And yeah, I put my ego on a diet a while back and I seem to be a lot healthier. I have setbacks when I'm with a smaller-thinking crowd, being judgy and ick etc...but if you are the only one in a group who thinks this way (Tolle et. al.) it can be a pretty dull exchange. Not always thankfully, but then sometimes one comes across as righteous and preachy...point and case with my sister's best friend last weekend who is a devout catholic and wants to travel but opts to suffer and blame her husband for not traveling....and she believes guilt has a good purpose in her wonder she argued so vehemently with me...but with hugs, laughter, and a agreement to disagree ). The exchanges can be very educational as well. But when conversation is so saturated with judgment and far from my perception (and the perception I'm working on) I feel sad all over again to watch others or participate in or not be effective to stop the judgmental avalanche. I think to myself, ooh! How great to feel enlightened by such and such (or event) only to realize after I've finished my happy dance that I am alone. Which is fine for a time. But then like you said we are meant to interact with one another so ..........? Maybe I've just described the outline of how this whole business of enlightenment unfolds,reveals itself. Like telling a boot-camper he's about to run 50,000 miles of muddy jungle trails and at the finish there's a keg of cold beer and a tap but he's gonna need three hands to get a sip. Eventually he'll probably find a mate to help him out right? .......I think I'm rambling now....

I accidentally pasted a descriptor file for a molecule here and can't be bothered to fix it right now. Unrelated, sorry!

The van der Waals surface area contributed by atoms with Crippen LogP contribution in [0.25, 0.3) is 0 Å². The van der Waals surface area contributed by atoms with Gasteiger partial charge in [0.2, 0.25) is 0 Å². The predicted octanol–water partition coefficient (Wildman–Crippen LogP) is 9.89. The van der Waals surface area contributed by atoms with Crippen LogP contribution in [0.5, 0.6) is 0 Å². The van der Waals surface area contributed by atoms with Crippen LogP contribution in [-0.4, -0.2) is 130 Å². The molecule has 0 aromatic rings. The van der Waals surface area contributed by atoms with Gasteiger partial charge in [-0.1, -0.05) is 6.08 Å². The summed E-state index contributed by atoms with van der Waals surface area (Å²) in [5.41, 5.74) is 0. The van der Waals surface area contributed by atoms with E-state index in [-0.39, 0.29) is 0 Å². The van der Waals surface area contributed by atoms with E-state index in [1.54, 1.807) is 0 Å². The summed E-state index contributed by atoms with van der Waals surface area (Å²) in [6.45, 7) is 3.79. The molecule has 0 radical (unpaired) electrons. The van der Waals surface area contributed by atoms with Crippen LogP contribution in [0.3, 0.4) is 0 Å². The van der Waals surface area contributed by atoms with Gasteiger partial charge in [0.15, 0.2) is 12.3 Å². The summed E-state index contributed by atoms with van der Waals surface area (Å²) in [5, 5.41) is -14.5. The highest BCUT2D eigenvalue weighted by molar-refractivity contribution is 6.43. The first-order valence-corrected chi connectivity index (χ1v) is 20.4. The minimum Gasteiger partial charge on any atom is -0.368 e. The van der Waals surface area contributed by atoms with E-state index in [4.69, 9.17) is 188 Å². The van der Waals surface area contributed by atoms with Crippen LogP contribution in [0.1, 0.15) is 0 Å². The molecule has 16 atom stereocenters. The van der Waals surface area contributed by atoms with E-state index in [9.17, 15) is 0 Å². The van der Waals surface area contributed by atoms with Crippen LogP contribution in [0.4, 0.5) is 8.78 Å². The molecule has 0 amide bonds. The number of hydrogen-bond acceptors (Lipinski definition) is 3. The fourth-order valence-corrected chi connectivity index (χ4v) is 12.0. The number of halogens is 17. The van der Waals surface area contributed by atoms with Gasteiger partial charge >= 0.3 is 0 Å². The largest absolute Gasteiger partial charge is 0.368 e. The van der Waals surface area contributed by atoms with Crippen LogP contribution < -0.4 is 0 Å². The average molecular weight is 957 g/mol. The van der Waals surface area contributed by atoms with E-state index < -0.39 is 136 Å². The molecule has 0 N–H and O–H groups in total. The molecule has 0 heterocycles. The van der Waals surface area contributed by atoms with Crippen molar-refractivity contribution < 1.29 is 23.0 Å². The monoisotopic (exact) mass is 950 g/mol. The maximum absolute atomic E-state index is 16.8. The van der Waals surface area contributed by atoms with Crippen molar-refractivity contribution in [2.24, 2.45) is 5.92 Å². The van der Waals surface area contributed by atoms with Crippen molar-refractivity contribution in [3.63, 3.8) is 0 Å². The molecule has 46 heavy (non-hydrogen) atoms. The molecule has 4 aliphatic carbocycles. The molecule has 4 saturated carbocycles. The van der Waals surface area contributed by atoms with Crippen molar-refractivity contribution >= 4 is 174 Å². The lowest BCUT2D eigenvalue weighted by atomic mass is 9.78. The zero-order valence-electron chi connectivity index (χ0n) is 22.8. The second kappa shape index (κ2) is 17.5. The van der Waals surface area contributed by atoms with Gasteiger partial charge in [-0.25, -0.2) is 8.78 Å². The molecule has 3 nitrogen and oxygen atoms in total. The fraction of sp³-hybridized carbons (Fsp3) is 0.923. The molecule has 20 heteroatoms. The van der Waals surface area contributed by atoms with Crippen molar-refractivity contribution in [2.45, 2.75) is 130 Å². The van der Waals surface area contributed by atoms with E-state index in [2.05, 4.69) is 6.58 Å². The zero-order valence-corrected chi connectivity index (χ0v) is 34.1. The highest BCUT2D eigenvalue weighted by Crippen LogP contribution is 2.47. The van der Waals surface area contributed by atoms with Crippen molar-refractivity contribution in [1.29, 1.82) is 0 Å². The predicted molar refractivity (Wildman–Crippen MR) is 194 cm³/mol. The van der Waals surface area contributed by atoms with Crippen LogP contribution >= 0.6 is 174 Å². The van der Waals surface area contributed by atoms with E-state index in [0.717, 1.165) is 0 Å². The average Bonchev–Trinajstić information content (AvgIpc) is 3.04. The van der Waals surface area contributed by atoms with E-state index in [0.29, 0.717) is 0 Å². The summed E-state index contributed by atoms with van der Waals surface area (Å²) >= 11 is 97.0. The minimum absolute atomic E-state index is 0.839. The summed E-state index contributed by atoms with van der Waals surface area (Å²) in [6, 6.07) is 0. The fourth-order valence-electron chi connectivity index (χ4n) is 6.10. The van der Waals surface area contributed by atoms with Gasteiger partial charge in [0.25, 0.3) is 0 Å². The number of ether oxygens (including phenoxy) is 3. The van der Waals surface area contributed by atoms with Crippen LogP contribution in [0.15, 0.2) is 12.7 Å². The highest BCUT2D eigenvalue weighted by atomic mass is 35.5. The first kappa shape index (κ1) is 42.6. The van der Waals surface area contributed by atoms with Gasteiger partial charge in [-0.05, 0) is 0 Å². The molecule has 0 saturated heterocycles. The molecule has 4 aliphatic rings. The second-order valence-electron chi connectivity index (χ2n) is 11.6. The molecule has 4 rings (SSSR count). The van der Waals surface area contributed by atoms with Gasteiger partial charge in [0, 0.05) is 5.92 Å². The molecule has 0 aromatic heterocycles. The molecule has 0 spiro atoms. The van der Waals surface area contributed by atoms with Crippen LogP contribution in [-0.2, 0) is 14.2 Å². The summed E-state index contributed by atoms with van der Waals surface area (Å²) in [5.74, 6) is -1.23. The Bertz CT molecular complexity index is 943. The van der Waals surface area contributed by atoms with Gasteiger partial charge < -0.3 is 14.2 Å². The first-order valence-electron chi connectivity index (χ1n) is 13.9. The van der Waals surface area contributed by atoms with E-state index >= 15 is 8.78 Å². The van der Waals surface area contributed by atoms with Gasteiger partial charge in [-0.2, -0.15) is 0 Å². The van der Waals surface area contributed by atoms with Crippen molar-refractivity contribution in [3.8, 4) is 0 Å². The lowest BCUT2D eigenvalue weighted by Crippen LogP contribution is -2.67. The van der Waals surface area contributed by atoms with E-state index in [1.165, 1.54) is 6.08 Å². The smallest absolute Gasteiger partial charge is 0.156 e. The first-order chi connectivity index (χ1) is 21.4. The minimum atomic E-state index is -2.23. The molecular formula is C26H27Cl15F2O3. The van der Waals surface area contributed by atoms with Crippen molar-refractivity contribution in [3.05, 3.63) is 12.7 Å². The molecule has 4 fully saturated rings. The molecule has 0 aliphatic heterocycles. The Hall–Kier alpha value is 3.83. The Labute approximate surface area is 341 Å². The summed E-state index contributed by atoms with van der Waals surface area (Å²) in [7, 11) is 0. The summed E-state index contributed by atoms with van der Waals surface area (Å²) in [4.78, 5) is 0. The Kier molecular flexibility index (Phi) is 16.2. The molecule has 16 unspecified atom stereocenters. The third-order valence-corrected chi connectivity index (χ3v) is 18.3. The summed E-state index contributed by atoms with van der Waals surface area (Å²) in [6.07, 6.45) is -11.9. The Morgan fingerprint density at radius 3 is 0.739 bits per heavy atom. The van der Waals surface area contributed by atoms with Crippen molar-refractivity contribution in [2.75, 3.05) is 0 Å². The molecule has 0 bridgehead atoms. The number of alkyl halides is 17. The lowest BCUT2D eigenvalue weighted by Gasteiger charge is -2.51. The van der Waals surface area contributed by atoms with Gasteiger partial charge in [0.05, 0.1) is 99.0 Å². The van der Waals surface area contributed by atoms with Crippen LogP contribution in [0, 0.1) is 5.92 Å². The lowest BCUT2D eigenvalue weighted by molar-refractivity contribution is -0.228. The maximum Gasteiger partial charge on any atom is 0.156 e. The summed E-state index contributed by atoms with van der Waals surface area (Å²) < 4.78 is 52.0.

Want to see you soon as well! I realize I haven't given any input on a barn party. My schedule has been silly lately because I have moved again. What dates are you considering?

Best of Love,

Lee Ann

Trey said...

I very much enjoyed reading your email and yes, Titia is the one who recommended Katie to me. Do you have The Power of Now or Practicing the Power of Now? I've read both and got a lot more out of Practicing. It's a shorter book with more how to apply this to your daily life type of information. I'm reading it a second time now actually. I'd be happy to send you a copy if you don't have that one.

When interacting with others it is very easy to get sucked back into the "old" way of speaking and thinking. So it does take practice to bring awareness into everyday communications. I've experienced the same feeling of sadness when I witness others who are victims to ego identification. It wasn't until I read 1000 Names for Joy that I started to feel differently about it. She sees the beauty in everyone's destructive behavior and helped me begin to (not that I'm fully there yet). I think I will delve into this a bit more in another email to the group because it's something I need to sit with a bit more. However, I will say that taking things in from the perspective that you are the other person and that this world of form is your creation, put here by you and for you, helps in not taking in the negativity of others.

The real key is appreciating that all of these unconscious people are on their own journey, trying to get to the same place. Some are more confused than others, but their past has made them think that, for the moment anyway, this is the best way to deal. I once heard it said that if you were brought up in the same environment and had the same life experiences as a person you don't like, you would behave in the exact same way. So, if you are the other person (in the grand scheme of things) then you are getting to witness what you would have been like in a different life. I'll stop while I'm ahead here, but you should check out Katie's book for sure.